I've been working with wood since childhood and started out building furniture to furnish our home along with numerous home repairs and remodeling projects. In July, 1996, I bought my first wood lathe and embarked on the journey of teaching myself the art of woodturning. I was immediately captivated with turning wood due to its simplicity and technical challenge, combined with the fact that you can turn almost any piece of wood whether it came from a lumber yard or the backyard. Woodturning is simple in that you need only a lathe and a few basic tools to create unique items, while at the same time it requires a high degree of skill to use the most basic tools to produce clean cuts with crisp details in the wood. When I started in 1996, resources were limited and the internet was just becoming a reality and therefore it was difficult to learn about woodturning. I spent years learning from books and trying new things to develop my techniques. After turning over 100 bowls, I now have the confidence and technical ability to attempt the projects that I have dreamed about without fear of destroying the project due to a catch on the lathe.
I enjoy turning a wide variety of items from bowls to cooking utensils and ornaments. Over the years, I have collected numerous turning tools including upgrading to a Oneway 1640 lathe - a top quality lathe that is capable of turning a 16" diameter piece of wood between centers and 24" outboard. This gives me a wide variety of options while at the same time offering complete control and stability with little vibration. I have also experimented with various chucking devices that allow me to hold the wood on the lathe in different ways, including a scroll chuck, adjustable bowl jaws and most recently vacuum chucking which holds the piece on the lathe via vacuum drawn from a commercial duty vacuum pump.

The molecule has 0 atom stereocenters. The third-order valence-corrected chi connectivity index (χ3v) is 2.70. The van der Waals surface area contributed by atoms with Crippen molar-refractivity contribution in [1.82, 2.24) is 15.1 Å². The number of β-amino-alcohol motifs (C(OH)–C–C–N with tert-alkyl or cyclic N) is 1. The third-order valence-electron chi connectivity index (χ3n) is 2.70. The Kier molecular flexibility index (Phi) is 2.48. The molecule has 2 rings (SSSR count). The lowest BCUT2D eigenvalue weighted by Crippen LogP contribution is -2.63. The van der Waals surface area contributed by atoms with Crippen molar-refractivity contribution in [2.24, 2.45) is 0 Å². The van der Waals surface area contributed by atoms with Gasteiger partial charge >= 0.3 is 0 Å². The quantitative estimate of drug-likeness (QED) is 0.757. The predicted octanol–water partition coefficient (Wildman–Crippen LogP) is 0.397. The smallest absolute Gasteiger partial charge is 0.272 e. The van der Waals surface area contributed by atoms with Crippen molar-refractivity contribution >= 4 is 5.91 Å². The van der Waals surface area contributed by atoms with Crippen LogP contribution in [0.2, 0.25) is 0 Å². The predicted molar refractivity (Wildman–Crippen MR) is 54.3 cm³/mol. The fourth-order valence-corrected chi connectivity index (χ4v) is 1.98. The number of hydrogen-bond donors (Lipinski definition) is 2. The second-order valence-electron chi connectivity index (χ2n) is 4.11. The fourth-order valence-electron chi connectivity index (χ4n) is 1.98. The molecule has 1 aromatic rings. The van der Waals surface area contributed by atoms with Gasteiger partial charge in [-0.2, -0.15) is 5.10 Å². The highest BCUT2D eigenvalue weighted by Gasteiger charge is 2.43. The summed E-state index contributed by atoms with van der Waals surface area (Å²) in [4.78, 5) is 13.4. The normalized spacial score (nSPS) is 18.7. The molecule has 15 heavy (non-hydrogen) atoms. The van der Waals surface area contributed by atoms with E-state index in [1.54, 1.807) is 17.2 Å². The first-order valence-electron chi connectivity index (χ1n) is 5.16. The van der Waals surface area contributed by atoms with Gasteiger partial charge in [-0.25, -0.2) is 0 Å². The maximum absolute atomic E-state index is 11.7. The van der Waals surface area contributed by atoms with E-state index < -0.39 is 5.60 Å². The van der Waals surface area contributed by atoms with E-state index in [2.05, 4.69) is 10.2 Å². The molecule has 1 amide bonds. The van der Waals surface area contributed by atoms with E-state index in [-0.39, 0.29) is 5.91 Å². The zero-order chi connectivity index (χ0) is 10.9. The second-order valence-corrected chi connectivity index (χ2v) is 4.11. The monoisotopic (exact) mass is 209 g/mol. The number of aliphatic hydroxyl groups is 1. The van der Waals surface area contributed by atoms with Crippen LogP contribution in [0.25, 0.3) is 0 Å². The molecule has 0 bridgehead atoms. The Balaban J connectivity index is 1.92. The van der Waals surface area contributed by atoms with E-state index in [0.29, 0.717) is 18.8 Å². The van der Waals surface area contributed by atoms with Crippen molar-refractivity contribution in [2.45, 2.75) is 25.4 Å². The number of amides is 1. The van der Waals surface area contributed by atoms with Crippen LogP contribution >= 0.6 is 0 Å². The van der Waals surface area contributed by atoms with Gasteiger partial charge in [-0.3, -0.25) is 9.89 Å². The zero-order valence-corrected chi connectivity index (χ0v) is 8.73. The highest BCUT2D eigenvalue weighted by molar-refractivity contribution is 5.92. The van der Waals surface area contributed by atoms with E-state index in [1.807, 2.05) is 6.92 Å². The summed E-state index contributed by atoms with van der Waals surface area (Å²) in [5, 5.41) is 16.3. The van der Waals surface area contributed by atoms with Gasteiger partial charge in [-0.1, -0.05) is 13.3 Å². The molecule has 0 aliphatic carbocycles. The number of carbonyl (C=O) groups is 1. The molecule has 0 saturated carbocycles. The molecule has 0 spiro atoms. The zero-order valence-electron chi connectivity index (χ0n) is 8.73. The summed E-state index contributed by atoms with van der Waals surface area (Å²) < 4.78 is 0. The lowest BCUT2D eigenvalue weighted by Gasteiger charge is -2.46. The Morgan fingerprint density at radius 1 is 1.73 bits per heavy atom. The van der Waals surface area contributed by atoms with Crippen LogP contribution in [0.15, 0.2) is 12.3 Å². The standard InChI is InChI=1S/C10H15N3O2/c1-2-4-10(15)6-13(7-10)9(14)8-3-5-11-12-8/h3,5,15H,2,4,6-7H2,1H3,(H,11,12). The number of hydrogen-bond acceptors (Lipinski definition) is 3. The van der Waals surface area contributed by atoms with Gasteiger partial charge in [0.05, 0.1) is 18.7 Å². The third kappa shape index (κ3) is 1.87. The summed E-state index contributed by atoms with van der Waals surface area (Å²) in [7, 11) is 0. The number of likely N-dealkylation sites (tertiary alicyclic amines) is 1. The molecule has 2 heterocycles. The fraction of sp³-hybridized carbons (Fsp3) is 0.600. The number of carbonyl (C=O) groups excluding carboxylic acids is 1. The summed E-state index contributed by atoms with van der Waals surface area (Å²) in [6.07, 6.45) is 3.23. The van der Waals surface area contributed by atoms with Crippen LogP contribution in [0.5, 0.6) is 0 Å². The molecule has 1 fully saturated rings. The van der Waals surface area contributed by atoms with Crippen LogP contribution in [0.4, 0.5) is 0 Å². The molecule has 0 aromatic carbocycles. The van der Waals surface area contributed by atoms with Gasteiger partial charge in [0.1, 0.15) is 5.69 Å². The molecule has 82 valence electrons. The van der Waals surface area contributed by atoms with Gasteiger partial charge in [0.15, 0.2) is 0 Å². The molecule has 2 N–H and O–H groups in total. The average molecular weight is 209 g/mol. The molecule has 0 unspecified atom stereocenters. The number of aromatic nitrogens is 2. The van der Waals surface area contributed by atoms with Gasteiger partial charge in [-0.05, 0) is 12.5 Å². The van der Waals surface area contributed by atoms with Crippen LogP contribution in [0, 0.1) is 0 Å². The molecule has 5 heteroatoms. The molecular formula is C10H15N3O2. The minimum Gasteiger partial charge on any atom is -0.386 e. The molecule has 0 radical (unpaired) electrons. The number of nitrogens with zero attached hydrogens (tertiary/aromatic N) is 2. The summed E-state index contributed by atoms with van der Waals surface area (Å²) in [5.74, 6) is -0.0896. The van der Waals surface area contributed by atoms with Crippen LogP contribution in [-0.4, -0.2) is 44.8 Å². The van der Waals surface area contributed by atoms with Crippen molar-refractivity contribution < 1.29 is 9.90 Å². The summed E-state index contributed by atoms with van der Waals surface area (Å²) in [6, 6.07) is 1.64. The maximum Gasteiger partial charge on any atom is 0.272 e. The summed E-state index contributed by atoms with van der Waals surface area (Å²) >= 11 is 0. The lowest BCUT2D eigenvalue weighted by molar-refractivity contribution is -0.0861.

I have also practiced techniques for harvesting blanks for bowls and other items from timber harvested locally. Although not unique, it has taken several years of practice to develop techniques that work well for me while minimizing losses due to cracked bowls as a result of drying too quickly. I typically start with a freshly cut log and proceed to split the log in half (usually with a chain saw for a clean and controlled cut). Then I proceed to roughly shape the log halves into a spherical shape that will become the outside of a bowl. From there, the blank gets mounted on the lathe where I'll smooth out the outside shape of the bowl. Then I use a Oneway coring system that allows me to cut out consecutively smaller bowl blanks from the center of this blank. With this system, I usually end up with two to three reasonably sized rough bowls from a 16"-18" diameter log half. So from a 16"-18" diameter log that is 16"-18" long, I can typically obtain four to six rough turned bowls that are typically 1"-1.5" thick. I like to rough out my bowls in the summer months when the outdoor weather is warm and humid. I'll typically coat these rough turned bowls with Anchorseal, a wax-like coating that allows the wood to dry more slowly than left untreated. From there, I'll stack the rough turned bowls in an outdoor shed where they will dry for a minimum 9-12 months at which time they are usually ready to finish turn. By roughing the bowls in the summer months and allowing them to dry in an outdoor shed over the winter, this minimizes the extreme humidity change and typically allows the roughed out bowls to dry with minimal cracking and loss.
I make my living as a software engineer in the southern NH and Boston area. I specialized in graphical user interfaces during graduate school and earned a Master of Science degree in Computer Science from the University of Tennessee. I have worked on a variety of applications ranging from retail applications to large-scale enterprise applications. While I have spent many years specializing in user interfaces, I have also achieved success with a variety of back-end server features as well.